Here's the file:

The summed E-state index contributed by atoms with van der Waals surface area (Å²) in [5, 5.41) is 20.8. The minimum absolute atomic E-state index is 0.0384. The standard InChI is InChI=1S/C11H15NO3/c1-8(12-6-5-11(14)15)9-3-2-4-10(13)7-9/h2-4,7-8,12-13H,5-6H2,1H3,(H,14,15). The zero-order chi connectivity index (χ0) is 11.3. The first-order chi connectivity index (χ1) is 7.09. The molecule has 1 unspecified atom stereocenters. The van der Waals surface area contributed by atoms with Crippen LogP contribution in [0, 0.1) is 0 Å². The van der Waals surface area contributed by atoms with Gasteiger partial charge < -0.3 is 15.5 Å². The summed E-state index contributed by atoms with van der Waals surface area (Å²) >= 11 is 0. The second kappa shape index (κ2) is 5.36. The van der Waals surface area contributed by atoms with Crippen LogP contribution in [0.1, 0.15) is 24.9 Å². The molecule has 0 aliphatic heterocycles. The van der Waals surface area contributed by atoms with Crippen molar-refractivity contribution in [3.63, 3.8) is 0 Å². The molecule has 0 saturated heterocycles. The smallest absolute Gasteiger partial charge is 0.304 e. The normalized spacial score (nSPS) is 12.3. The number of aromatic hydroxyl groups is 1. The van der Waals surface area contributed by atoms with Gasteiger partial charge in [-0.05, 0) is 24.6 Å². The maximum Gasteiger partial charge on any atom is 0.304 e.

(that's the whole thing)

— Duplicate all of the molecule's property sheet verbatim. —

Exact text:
The summed E-state index contributed by atoms with van der Waals surface area (Å²) in [5, 5.41) is 20.8. The minimum absolute atomic E-state index is 0.0384. The standard InChI is InChI=1S/C11H15NO3/c1-8(12-6-5-11(14)15)9-3-2-4-10(13)7-9/h2-4,7-8,12-13H,5-6H2,1H3,(H,14,15). The zero-order chi connectivity index (χ0) is 11.3. The first-order chi connectivity index (χ1) is 7.09. The molecule has 1 unspecified atom stereocenters. The van der Waals surface area contributed by atoms with Crippen LogP contribution in [0, 0.1) is 0 Å². The van der Waals surface area contributed by atoms with Gasteiger partial charge < -0.3 is 15.5 Å². The summed E-state index contributed by atoms with van der Waals surface area (Å²) >= 11 is 0. The second kappa shape index (κ2) is 5.36. The van der Waals surface area contributed by atoms with Crippen LogP contribution in [0.1, 0.15) is 24.9 Å². The molecule has 0 aliphatic heterocycles. The van der Waals surface area contributed by atoms with Crippen molar-refractivity contribution in [3.63, 3.8) is 0 Å². The molecule has 0 saturated heterocycles. The smallest absolute Gasteiger partial charge is 0.304 e. The normalized spacial score (nSPS) is 12.3. The number of aromatic hydroxyl groups is 1. The van der Waals surface area contributed by atoms with Gasteiger partial charge in [-0.05, 0) is 24.6 Å². The maximum Gasteiger partial charge on any atom is 0.304 e.